6. IT ALSO MADE GILPIN FIGHT HARDER AGAINST THE MALE GAZE.

Since Gilpin doesn’t have a stunt double, and she’s doing the wrestling moves herself, GLOW has forced her to reexamine how she views her body while acting. Specifically, she’s gotten a lot less self-conscious and unshackled her movements from fear of the male gaze.

“The way we think about our bodies is completely changing,” Gilpin told The Huffington Post. Where she used to take workout classes designed to avoid bulking up, now she can lift some heavy weights. “I think that it’s our job to band together and say, ‘Okay, what are ways the male gaze has seeped into your brain and is affecting the way you treat yourself? Let’s work together to eliminate that.’”

7. THE SHOW CHANGED ONE IMPORTANT ELEMENT TO HOME IN ON THE CAMARADERIE.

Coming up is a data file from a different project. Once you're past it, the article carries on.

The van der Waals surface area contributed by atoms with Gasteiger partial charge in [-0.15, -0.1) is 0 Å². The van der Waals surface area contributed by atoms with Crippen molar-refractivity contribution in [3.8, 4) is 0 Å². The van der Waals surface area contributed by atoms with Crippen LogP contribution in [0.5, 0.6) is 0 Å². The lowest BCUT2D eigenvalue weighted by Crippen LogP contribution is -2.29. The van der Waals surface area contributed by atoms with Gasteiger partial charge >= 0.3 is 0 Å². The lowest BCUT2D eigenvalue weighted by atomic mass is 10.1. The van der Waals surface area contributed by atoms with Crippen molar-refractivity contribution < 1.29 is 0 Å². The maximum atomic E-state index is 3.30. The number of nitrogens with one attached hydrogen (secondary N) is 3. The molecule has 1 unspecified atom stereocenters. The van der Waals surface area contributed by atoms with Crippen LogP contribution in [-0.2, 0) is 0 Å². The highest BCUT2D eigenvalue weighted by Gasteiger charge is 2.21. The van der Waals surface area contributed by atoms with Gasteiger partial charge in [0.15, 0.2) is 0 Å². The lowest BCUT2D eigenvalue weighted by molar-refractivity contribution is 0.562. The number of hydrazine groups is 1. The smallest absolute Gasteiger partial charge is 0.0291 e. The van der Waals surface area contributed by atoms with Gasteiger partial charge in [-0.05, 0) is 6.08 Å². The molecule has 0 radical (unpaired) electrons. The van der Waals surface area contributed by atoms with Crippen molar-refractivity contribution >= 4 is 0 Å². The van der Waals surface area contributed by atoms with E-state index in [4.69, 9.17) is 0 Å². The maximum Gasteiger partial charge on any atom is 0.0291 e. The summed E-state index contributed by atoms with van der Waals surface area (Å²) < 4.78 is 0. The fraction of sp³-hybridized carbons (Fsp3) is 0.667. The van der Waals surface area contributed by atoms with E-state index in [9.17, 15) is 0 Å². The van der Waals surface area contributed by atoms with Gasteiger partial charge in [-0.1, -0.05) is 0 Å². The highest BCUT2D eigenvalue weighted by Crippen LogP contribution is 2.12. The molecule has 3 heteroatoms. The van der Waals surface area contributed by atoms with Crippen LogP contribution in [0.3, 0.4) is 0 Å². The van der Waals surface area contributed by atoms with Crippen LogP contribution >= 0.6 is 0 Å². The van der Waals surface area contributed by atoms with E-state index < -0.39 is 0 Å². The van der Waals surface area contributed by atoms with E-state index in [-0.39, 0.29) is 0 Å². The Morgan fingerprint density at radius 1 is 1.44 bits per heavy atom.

Jackie Tohn, Jessica Gardner, Kimmy Gatewood, Rebekka Johnson, Alison Brie, Kia Stevens, Kate Nash, Ellen Wong, Shakira Barrera, Brigid Ryan, Becki Dennis, Gayle Rankin in 'GLOW'
Erica Parise, Netflix

They fight in the ring, they fight outside of it, they lift each other up, they undercut each other. It’s all part of the show’s drama and grounded realness. It’s a family, and to develop that sensibility, GLOW borrowed from the conditions the real-life women trained under. That includes staying two-to-a-room at a shabby motel, but the show dropped the forced separation of the good wrestler from the heels (the villains) during travel that the real GLOW athletes experience. They also didn’t make the characters call each other by their wrestling names outside the ring.

8. BROOKE HOGAN MADE A CAMEO.

Hulk Hogan's daughter made a brief appearance as a theater owner who rents her space to the ragtag production. She’s not nearly the only person from the wrestling world to make a cameo appearance, either.

9. WORKING ON GLOW IS LIKE BOARDING SCHOOL.

Marianna Palka, Jackie Tohn, Kimmy Gatewood, Rebekka Johnson, Kia Stevens, Betty Gilpin, Kate Nash, Ellen Wong, Shakira Barrera, Britney Young, Sunita Mani, and Gayle Rankin in 'GLOW'